Major ransomware attacks that have disrupted businesses and caused supply chain ripples in the US economy have led to renewed calls for making it illegal to pay a ransom to cybercriminals.
In June, a month after oil and gas transport network Colonial Pipeline and meat producer JBS USA paid massive ransoms of $4.4 million and $11 million, respectively, to recover from attacks, FBI Director Christopher Wray told public companies that they should not pay cybercriminals for the digital keys to decrypt their data. "In general, we would discourage paying the ransom because it encourages more of these attacks, and frankly, there is no guarantee whatsoever that you are going to get your data back," Wray said during a US Senate Committee on Appropriations hearing on June 23.
Some security experts are urging the government to go further and, despite the difficulties in enforcing such a law, make it illegal to pay ransoms to ransomware groups. Mike Hamilton, founder and chief information security officer at Critical Insight, a cybersecurity service provider, says that recent events have hardened his opinion and increased his support for such an option.
"I think that without public policy to (a) create a financial backstop as a reinsurer and (b) prohibit extortion payments for ransomware, we will continue to have our behinds handed to us," he says. "We have to create a situation where the gangs cannot monetize victims in the United States. They are a business, and we have to let them know that we’re no longer their ideal victim profile."
The idea is not new. In 2019, following ransomware attacks on town administration and local services in Texas, the US Conference of Mayors — which represents the top elected officials of every US town of more than 30,000 citizens — pledged to not pay ransoms to cybercriminals. In early 2020, the US Treasury Department weighed in, underscoring that companies that pay ransomware to sanctioned groups or organizations are violating the law.
And some security firms have pointed out that companies that pay ransoms are funding the next round of attacks.
"Organizations are currently providing cybercriminals with a multi-billion dollar revenue stream — which is entirely funded by the public, albeit indirectly — and it makes absolutely no sense to permit this situation to continue," security software Emisoft argued in a blog post supporting a ransom ban nearly a year ago. "The best way to protect organizations from ransomware attacks and to protect individuals from the consequences of those attacks is to make it illegal for organizations to pay ransoms."
Yet recent high-profile attacks have ratcheted up the level of scrutiny. Following the recent ransomware attacks on Colonial Pipeline, which disrupted oil and gas distribution on the US East Coast, and on remote-management vendor Kaseya, which spread through managed service providers to hundreds — and perhaps thousands — of companies, the US government has created a ransomware task force, offered $10 million for information on nation-state-linked ransomware groups, and created an information site for companies to learn about and report ransomware.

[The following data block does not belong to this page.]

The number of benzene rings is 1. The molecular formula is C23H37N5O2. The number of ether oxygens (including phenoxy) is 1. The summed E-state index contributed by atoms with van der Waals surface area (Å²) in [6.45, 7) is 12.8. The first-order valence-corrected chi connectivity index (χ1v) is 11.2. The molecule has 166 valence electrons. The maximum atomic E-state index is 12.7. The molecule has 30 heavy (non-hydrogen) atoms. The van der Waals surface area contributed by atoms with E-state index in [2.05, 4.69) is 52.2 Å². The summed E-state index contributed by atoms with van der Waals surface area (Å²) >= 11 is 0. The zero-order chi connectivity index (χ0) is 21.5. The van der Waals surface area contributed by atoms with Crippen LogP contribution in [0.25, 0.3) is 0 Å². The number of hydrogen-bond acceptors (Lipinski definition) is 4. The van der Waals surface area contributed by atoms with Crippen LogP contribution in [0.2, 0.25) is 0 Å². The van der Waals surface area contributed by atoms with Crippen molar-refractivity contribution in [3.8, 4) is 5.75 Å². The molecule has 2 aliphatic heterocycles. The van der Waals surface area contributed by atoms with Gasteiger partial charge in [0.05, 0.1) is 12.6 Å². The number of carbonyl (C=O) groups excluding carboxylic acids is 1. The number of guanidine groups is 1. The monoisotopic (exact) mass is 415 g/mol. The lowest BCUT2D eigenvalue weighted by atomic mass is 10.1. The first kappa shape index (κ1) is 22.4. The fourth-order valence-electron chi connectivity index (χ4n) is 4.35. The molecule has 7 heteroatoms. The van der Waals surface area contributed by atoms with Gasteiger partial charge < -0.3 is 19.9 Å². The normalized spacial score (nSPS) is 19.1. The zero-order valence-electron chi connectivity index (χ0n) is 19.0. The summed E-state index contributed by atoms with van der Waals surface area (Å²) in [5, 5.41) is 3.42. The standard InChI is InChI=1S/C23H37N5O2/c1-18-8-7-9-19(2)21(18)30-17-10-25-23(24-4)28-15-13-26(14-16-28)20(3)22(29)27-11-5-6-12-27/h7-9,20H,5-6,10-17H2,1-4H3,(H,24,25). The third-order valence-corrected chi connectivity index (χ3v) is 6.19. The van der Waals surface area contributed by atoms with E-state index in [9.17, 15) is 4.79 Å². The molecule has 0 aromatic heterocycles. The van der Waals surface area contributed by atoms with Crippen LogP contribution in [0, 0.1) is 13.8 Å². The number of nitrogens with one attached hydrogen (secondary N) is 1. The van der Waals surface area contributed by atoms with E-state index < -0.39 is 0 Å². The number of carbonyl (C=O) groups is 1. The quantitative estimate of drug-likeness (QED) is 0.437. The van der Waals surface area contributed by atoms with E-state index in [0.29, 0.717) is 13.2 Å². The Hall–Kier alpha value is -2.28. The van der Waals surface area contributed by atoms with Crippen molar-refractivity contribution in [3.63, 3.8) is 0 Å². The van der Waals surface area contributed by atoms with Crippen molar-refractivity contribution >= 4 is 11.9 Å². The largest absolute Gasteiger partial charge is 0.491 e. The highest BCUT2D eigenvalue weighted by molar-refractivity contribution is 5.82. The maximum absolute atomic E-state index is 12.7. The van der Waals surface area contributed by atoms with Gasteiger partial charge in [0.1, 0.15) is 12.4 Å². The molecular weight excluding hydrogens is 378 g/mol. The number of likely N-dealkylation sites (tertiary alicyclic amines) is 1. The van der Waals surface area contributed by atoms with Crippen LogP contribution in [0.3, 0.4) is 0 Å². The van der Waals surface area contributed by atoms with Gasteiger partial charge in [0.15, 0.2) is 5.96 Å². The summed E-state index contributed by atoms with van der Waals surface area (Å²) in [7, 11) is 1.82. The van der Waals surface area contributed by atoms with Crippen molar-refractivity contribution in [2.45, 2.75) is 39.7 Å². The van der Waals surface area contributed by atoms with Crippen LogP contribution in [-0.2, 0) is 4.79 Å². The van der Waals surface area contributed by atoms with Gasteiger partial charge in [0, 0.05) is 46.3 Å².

Already, the US government has found ways to claw back some payments to ransomware groups, seizing approximately $2.3 million of the $4.4 million paid by Colonial Pipeline. The government's ransomware task force could propose making ransom payments illegal or suggest additional ways to interfere with the transfer of funds.
A private industry group, the Institute for Security and Technology — which includes representatives from Microsoft, Palo Alto Networks, Rapid7, and other industry organizations — formed its own Ransomware Task Force in December 2020, which produced a report in March calling for industry and government to embrace five priorities: create a coordinated effort between international law enforcement organizations, have the US government go on the offensives against ransomware groups, establish a fund to help companies hit by ransomware, create a playbook for organizations hit by ransomware, and more closely regulate the cryptocurrency markets.
Yet the group could not come to an agreement on whether ransom payments to cybercriminal groups should be punished or made illegal.
"The challenge comes in determining how to make such a measure practical, as there remains a lack of organizational cybersecurity maturity across sectors, sizes of organization, and geographies," the report stated. "Ransomware attackers require little risk or effort to launch attacks, so a prohibition on ransom payments would not necessarily lead them to move into other areas."
The switch to defunding the ransomware groups would not come without pain, Critical Insight's Hamilton says.
"In order for a change like this to work, the federal government would necessarily need to provide financial support to rebuild networks and help victims get back to operational capacity," he says. "Unfortunately, this means some will lose data."